I doubt if we will ever see five million tourists annually, and the associated costs, again. And indeed, why would we want to, after we have seen the advantages of having our country, back.

    • McFlock 6.2

      "Post pandemic" being the operative bit.

      During the pandemic, screw tourism. Quarantine them all. Gone are they days of jumping in a flying tube, crossing the world in 24hrs, complaining of jetlag for three days, touring for 10 days, and bunging it on insta.

      • RedLogix 6.2.1

        During the pandemic, screw tourism.

        And exactly how does that sound to a fellow kiwi whose tourism related business or job is hugely uncertain right now?

        Kind, caring and inclusive?

        • KJT

          International Tourism employed back packers and immigrants on the lowest wages they could get away with.

          It is more caring and inclusive to get local people, including the stranded former cheap labour, working in something better.

          Something that has a long term future.

          And. Being "kind, caring and inclusive" in reality, not just weeping crocodile tears about people they never cared about, like so many blethering about job losses, now, I don't mind some of my taxes going into helping those businesses, and workers, to adapt.

          A "Just transition".

          • RedLogix

            Something that has a long term future.

            So far not obvious what that 'something' will be. I'm all for being optimistic about our ability to adapt to change, but some transitions are more painful than others.

            And it's certainly not obvious to me that the first step in any such change is telling the people most affected that they can 'get screwed'.

            • KJT

              Who is telling them to get screwed?

              • RedLogix

                erm … my reply was to Mc Flock's "screw tourism" line above. Sure you are going to try and claim there is a difference between the industry and the people in it.

                My point is this isn't going to be so obvious to the people whose lives are deeply invested in it and most affected.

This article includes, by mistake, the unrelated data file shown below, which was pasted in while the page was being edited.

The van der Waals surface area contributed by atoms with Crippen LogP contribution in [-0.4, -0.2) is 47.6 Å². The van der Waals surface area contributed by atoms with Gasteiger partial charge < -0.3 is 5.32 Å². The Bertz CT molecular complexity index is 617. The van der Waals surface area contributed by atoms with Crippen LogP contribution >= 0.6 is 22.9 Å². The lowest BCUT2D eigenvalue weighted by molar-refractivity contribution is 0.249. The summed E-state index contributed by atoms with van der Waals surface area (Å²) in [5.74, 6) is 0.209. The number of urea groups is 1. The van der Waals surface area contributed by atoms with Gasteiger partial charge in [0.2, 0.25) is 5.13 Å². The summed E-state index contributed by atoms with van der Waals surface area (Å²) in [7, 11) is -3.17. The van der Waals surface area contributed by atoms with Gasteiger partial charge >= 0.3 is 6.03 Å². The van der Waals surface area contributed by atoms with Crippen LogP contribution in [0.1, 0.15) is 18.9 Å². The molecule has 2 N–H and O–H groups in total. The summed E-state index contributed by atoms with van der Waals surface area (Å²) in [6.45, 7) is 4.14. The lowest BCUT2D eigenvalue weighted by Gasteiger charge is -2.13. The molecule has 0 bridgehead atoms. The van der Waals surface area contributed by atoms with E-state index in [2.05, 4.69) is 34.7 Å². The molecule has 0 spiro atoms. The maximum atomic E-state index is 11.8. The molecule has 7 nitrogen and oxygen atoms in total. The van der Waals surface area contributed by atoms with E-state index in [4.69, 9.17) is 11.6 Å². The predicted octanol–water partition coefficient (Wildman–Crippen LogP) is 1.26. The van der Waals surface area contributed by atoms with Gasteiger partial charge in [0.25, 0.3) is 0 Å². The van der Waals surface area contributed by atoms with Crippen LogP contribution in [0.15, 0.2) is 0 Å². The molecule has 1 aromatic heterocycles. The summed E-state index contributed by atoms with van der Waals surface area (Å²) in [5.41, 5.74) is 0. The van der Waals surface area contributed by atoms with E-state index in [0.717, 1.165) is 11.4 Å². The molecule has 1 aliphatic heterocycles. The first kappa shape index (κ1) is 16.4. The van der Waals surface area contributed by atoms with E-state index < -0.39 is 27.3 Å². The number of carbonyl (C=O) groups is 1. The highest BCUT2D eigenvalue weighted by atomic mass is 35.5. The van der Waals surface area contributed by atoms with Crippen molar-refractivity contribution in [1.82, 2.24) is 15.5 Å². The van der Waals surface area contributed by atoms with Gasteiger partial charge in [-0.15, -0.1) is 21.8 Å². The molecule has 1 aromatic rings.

• KJT

                  Doesn't change anything. AGW adaptation was going to "screw" international tourism in time, anyway.

                  The virus has just "screwed" it sooner.

                  I don't expect a vaccine or treatment within several years, countries like the USA will be reservoirs of infection for even longer, and only the stupid will risk flying or floating Petri dishes for some time to come.

                  It is immaterial if anyone wants it to be "screwed". It already is. As Sabine said, we have to find something for displaced workers, including the small business owners.

                  • RedLogix

                    Everyone accepts the high volume, low value industry tourism we've seen up to now has gone for the foreseeable future. It will need to reconfigure itself, and I think we both agree that would be a good thing.

                    That's not the same as saying it's screwed.

                    As for the AGW aspect; that's a whole other discussion. It's a weak assumption to think travel always implies high CO2 impacts.

                    • KJT

                      Bit hard to fly around without CO2 impacts, is it not.

                      Most international tourism depended on cheap flights.

                      If you know of a way to travel to NZ in less than weeks or months without CO2 impacts, let me know.

                      I smell a business opportunity?

                    • RedLogix

                      A couple of electric aircraft targeted at short-haul have already flown, and hydrogen fueled planes have long been considered achievable.

                      Or hybrid designs that combine lighter than air bodies with some aerodynamic lift also look promising.

                      It's always hard for new designs to replace existing types in an already mature market, but COVID 19 could well provide the instability trigger. Especially if the big builders like Boeing or even Airbus get into more trouble than they already are.